By now, Eureka residents may have noticed the infrastructure improvements recently installed on F Street, G Street, and Oak Street near Grant Elementary School. New sidewalks, crosswalks, a pedestrian median, and signage were constructed and placed over the summer to create a safer walking and bicycling environment for students traveling to and from school.

A walkability audit conducted at Grant in 2012 brought together engineers, law enforcement, school administrators, and community members to assess pedestrian facilities and surroundings along and near the school and identify specific improvements to make the route more safe and attractive to pedestrians of all ages and abilities. The recommendations for the new improvements came directly from the walkability audit and were funded through a Federal Safe Routes to School (SRTS) grant program.

Now Grant Elementary is seeking the community’s help to fully realize the benefits of the new pedestrian improvements!

SRTS is a national movement and funding program that encourages students to safely walk or bicycle to school by removing barriers that prevent them from doing so. Humboldt County has been actively engaged in SRTS efforts for over five years with two local SRTS Task Forces, one in Eureka and the other representing schools countywide.

Another safety feature the Grant Elementary community asked for during the walkability assessment was the presence of crossing guards. Working with the Eureka SRTS Task Force and the Redwood Community Action Agency, the Humboldt County DHHS Public Health Branch applied for and received SRTS funding to develop and implement a countywide crossing guard program. The program includes the training of existing crossing guards, pedestrian and bicycle safety education for students, and the creation of a pilot volunteer crossing guard program at Grant Elementary School. Community partners have been working hard to develop a program that is effective and meets the liability concerns of the city, county, and school district. The problem is that the program needs more volunteers. Many Grant parents and community members have stepped up and have been trained, however, the program still lacks enough afternoon volunteer crossing guards to officially kick off the program.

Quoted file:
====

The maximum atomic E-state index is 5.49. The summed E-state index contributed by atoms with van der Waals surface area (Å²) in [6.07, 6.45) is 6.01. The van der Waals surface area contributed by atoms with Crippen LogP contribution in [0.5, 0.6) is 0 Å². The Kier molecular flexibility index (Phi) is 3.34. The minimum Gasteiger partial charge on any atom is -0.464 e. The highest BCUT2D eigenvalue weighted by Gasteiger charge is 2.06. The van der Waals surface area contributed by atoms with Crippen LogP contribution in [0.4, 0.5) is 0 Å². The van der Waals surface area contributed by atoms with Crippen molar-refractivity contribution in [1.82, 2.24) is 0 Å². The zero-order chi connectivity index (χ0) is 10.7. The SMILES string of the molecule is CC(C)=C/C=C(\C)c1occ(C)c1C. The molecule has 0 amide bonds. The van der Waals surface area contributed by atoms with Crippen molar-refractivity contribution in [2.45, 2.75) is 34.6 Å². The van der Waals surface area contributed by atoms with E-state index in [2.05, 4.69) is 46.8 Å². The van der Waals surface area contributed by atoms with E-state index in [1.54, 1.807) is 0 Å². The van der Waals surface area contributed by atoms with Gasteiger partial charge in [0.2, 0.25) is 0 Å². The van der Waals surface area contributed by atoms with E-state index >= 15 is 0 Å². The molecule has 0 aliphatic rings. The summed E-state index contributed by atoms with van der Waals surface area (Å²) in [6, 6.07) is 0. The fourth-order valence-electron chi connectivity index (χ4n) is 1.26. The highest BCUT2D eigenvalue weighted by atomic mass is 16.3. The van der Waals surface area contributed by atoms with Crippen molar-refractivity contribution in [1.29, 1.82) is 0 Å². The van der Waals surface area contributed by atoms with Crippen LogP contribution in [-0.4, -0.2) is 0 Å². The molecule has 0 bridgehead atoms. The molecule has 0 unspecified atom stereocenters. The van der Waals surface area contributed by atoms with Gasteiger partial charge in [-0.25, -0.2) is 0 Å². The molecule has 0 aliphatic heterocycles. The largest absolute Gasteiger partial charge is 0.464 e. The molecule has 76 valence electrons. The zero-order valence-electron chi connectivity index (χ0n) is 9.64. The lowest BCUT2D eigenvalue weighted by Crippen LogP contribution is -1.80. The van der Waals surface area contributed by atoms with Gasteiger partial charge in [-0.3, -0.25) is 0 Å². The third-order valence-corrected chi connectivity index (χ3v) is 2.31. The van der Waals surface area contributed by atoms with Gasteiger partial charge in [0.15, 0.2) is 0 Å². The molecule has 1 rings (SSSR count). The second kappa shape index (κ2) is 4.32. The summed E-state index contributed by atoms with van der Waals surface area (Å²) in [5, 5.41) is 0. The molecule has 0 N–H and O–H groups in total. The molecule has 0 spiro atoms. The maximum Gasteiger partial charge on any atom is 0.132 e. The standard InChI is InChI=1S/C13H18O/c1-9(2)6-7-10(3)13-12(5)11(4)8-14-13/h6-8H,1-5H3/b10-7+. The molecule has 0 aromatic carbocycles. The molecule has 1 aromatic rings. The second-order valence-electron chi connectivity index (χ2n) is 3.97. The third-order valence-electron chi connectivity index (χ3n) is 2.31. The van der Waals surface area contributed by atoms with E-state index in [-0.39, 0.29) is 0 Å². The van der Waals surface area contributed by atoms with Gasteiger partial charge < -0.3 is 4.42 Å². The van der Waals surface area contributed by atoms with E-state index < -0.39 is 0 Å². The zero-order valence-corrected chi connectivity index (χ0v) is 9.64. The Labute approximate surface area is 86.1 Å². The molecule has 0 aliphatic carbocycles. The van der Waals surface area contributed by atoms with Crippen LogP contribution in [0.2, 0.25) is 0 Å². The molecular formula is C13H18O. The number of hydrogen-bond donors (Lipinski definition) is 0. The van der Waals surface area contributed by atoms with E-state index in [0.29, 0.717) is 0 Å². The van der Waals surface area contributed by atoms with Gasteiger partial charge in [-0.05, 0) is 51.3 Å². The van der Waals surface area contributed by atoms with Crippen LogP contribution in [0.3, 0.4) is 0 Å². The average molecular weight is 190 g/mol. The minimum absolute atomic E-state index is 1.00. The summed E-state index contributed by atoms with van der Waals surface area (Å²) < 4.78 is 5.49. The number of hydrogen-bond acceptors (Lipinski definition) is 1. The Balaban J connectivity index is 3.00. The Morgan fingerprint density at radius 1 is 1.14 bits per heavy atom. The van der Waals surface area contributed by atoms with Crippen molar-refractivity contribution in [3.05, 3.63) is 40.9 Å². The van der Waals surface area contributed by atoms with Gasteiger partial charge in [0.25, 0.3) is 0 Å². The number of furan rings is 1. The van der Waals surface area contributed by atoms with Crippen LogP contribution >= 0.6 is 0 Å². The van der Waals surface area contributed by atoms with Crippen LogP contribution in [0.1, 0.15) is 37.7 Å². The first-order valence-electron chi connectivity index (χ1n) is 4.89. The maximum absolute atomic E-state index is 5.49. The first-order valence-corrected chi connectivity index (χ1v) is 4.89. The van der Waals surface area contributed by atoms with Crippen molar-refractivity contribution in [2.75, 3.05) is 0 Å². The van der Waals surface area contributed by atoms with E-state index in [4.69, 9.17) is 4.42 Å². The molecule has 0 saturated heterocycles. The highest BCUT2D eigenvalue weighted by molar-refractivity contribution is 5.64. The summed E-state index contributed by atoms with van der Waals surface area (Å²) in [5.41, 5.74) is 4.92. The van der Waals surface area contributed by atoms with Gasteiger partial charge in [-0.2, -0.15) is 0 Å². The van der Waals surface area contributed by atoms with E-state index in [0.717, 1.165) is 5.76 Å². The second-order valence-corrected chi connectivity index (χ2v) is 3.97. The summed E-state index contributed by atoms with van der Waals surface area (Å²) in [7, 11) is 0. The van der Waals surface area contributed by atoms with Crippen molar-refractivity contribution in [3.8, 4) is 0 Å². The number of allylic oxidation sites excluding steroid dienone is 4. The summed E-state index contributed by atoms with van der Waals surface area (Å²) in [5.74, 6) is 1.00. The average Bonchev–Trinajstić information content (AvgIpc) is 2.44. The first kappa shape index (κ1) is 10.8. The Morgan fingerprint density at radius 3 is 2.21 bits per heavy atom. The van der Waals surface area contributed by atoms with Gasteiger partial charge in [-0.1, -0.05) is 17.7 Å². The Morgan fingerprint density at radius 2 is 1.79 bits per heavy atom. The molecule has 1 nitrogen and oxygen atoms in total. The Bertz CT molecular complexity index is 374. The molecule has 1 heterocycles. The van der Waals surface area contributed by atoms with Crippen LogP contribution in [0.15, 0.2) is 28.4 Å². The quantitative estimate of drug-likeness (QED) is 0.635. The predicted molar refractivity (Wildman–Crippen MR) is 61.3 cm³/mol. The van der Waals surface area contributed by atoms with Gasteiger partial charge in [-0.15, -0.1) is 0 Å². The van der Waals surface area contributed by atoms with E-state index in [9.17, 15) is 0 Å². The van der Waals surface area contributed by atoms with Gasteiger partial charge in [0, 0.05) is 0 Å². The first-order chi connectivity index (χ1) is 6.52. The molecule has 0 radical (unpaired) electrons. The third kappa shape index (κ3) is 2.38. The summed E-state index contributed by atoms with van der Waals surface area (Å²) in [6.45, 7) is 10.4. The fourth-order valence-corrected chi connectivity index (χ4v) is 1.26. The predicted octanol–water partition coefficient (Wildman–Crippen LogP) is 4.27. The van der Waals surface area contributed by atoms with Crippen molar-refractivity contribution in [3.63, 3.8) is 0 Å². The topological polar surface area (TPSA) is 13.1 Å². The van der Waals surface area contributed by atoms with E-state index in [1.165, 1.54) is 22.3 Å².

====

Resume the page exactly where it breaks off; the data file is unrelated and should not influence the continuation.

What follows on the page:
Gone are the days when the majority of students walked to school. In fact, 66 percent of Humboldt County students are driven to school in a private vehicle compared with only 13 percent who were driven to school just one generation ago. At the same time, the percentage of overweight and obese children has risen dramatically. SRTS uses a combination of engineering, education, encouragement, evaluation and enforcement strategies to encourage safe walking and biking to school.

Do you have an hour to share one or more days a week by being a crossing guard and helping encourage safe, active children get to school by their own? Encouraging students to walk and bike to school not only gives them the physical activity they need daily to be healthy, it also helps reduce traffic congestion, (especially in school zones) and builds a sense of self-sufficiency. Reducing car trips also contributes to a cleaner environment by lowering carbon emissions from motor vehicles.

For more information on the Redwood Crossing Guard Program or to sign up as a volunteer, please contact Mellody Mallick, Health Education Specialist for the Humboldt County DHHS Public Health Branch by emailing or call 707-441-5549.

Jenny Weiss is a Senior Planner for the Natural Resources Services Division of the Redwood Community Action Agency and has worked on SRTS in Humboldt County for the past 5 years.